RIP Fannie & Freddie? Struggling Loan Programs Will Impact HOAs

 One of the biggest issues in the real estate industry over the past year has  been the speculation that government-sponsored mortgage programs Fannie Mae and  Freddie Mac will be ending. For the past 70 years, Fannie Mae and Freddie Mac  have helped countless Americans secure long-term, fixed-rate mortgages, by  purchasing them from lenders and securitizing them, all with the unofficial  guarantee of the federal government backing them up.  

 Both saw their own corporate finances collapse two years ago, amid the housing  and credit crisis, and that led to the Obama administration calling for their  end. During the 2008 financial crisis they collapsed into government  conservatorship as a massive number of loans in its vast $5.6 trillion  portfolio started to fail.  

 “We need to wind down Fannie-Freddie and substantially reduce the government’s footprint in the housing market,” Treasury Secretary Timothy Geithner announced in February of last year. “And that’s a process that has to happen gradually, because they are now the dominant  source of housing finance, and we want to be careful that that process happen  in a way that doesn't interfere with, or impede, the process of repair in the  housing market.”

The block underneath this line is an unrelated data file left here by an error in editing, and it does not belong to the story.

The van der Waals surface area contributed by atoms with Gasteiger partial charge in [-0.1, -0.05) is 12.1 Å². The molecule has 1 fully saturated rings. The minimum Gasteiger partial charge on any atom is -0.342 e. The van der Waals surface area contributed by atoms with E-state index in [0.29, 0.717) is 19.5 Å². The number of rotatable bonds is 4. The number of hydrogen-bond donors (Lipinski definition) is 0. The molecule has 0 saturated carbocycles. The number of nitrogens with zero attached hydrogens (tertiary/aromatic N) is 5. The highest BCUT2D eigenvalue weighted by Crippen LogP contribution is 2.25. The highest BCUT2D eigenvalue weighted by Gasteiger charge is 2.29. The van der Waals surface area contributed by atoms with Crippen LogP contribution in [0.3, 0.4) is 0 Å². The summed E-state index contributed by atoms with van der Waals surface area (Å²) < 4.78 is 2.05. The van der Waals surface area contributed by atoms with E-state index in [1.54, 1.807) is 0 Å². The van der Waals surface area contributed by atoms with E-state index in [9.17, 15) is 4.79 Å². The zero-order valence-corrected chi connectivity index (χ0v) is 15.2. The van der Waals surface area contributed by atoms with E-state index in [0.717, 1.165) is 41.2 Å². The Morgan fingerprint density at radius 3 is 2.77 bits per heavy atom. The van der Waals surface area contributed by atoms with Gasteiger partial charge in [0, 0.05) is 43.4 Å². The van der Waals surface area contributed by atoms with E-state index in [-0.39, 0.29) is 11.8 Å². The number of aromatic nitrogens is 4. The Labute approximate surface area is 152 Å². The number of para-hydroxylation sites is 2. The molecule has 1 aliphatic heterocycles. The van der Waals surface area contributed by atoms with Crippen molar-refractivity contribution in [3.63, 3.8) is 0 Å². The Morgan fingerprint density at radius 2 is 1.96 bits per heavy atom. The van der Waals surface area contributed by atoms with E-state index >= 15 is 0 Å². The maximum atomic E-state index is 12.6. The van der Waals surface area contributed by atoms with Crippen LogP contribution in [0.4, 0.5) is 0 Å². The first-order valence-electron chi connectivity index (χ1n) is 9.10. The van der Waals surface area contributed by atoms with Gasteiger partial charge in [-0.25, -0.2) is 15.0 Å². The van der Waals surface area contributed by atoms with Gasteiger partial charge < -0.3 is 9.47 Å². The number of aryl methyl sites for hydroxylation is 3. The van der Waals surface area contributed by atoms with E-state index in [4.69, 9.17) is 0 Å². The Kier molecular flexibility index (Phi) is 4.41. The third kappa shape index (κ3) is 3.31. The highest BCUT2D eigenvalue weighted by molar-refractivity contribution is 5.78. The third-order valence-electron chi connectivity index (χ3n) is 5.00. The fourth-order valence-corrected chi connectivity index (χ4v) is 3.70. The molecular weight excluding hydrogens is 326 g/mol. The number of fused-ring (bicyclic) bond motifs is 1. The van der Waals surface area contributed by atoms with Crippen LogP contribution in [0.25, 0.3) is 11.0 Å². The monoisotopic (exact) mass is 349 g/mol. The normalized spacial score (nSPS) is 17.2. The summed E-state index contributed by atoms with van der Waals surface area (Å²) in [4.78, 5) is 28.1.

The Treasury’s plan is committed to doing this over a term of five to seven years, putting in  place new regulations, which will allow the private sector to replace the  government involvement in the housing market.  

 Most industry professionals believe that Fannie and Freddie became scapegoats for the housing market meltdown. However, Peter J. Wallison, an attorney and the Arthur F. Burns Fellow in  Financial Policy Studies at the American Enterprise Institute, specializing in  financial market deregulation blames Fannie Mae for the crisis, in large part  because the corporation bought a lot of private-label securitizations as a way  to meet targets for putting money into affordable housing. This we know did not  work as planned. As such, the FHA has had to take the lead in the origination of home loans, whether to  purchase, refinance or for home improvement.  

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Comments

  • Ken Simonson, chief emiconost for the Associated General Contractors of America and the NABE's point person on the survey. The tone of the overall survey, he said, was extremely gloomy.